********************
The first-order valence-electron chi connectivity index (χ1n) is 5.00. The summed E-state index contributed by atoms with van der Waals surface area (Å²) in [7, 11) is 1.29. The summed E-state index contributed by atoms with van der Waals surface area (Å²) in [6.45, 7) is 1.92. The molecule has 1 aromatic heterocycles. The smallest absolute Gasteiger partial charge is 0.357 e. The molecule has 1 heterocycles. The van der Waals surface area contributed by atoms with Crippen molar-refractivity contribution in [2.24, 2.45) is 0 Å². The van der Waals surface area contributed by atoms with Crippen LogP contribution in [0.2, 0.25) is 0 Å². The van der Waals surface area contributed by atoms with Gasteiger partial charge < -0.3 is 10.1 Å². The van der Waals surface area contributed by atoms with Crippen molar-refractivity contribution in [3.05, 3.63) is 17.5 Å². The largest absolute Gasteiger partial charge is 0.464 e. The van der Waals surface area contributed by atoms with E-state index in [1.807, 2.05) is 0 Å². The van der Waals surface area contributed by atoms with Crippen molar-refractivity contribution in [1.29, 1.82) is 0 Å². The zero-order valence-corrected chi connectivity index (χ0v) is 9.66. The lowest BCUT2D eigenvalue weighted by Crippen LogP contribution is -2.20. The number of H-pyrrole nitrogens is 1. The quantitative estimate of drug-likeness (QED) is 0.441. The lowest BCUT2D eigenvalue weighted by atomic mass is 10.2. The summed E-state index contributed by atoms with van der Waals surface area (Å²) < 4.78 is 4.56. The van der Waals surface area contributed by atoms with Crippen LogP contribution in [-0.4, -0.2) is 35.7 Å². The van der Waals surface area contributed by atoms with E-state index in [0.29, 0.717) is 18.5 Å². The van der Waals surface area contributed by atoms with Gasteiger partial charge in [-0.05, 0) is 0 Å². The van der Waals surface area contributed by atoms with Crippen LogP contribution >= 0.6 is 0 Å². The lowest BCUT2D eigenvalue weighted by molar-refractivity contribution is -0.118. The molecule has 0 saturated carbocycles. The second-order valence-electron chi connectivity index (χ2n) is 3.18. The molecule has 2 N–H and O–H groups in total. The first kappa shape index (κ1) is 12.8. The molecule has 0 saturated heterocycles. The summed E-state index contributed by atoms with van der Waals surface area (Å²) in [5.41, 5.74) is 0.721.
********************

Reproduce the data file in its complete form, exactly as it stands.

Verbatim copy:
The first-order valence-electron chi connectivity index (χ1n) is 5.00. The summed E-state index contributed by atoms with van der Waals surface area (Å²) in [7, 11) is 1.29. The summed E-state index contributed by atoms with van der Waals surface area (Å²) in [6.45, 7) is 1.92. The molecule has 1 aromatic heterocycles. The smallest absolute Gasteiger partial charge is 0.357 e. The molecule has 1 heterocycles. The van der Waals surface area contributed by atoms with Crippen molar-refractivity contribution in [2.24, 2.45) is 0 Å². The van der Waals surface area contributed by atoms with Crippen LogP contribution in [0.2, 0.25) is 0 Å². The van der Waals surface area contributed by atoms with Gasteiger partial charge < -0.3 is 10.1 Å². The van der Waals surface area contributed by atoms with Crippen molar-refractivity contribution in [3.05, 3.63) is 17.5 Å². The largest absolute Gasteiger partial charge is 0.464 e. The van der Waals surface area contributed by atoms with E-state index in [1.807, 2.05) is 0 Å². The van der Waals surface area contributed by atoms with Crippen molar-refractivity contribution in [1.29, 1.82) is 0 Å². The zero-order valence-corrected chi connectivity index (χ0v) is 9.66. The lowest BCUT2D eigenvalue weighted by Crippen LogP contribution is -2.20. The number of H-pyrrole nitrogens is 1. The quantitative estimate of drug-likeness (QED) is 0.441. The lowest BCUT2D eigenvalue weighted by atomic mass is 10.2. The summed E-state index contributed by atoms with van der Waals surface area (Å²) < 4.78 is 4.56. The van der Waals surface area contributed by atoms with Crippen LogP contribution in [-0.4, -0.2) is 35.7 Å². The van der Waals surface area contributed by atoms with E-state index in [0.29, 0.717) is 18.5 Å². The van der Waals surface area contributed by atoms with Gasteiger partial charge in [-0.05, 0) is 0 Å². The van der Waals surface area contributed by atoms with Crippen LogP contribution >= 0.6 is 0 Å². The lowest BCUT2D eigenvalue weighted by molar-refractivity contribution is -0.118. The molecule has 0 saturated carbocycles. The second-order valence-electron chi connectivity index (χ2n) is 3.18. The molecule has 2 N–H and O–H groups in total. The first kappa shape index (κ1) is 12.8. The molecule has 0 saturated heterocycles. The summed E-state index contributed by atoms with van der Waals surface area (Å²) in [5.41, 5.74) is 0.721.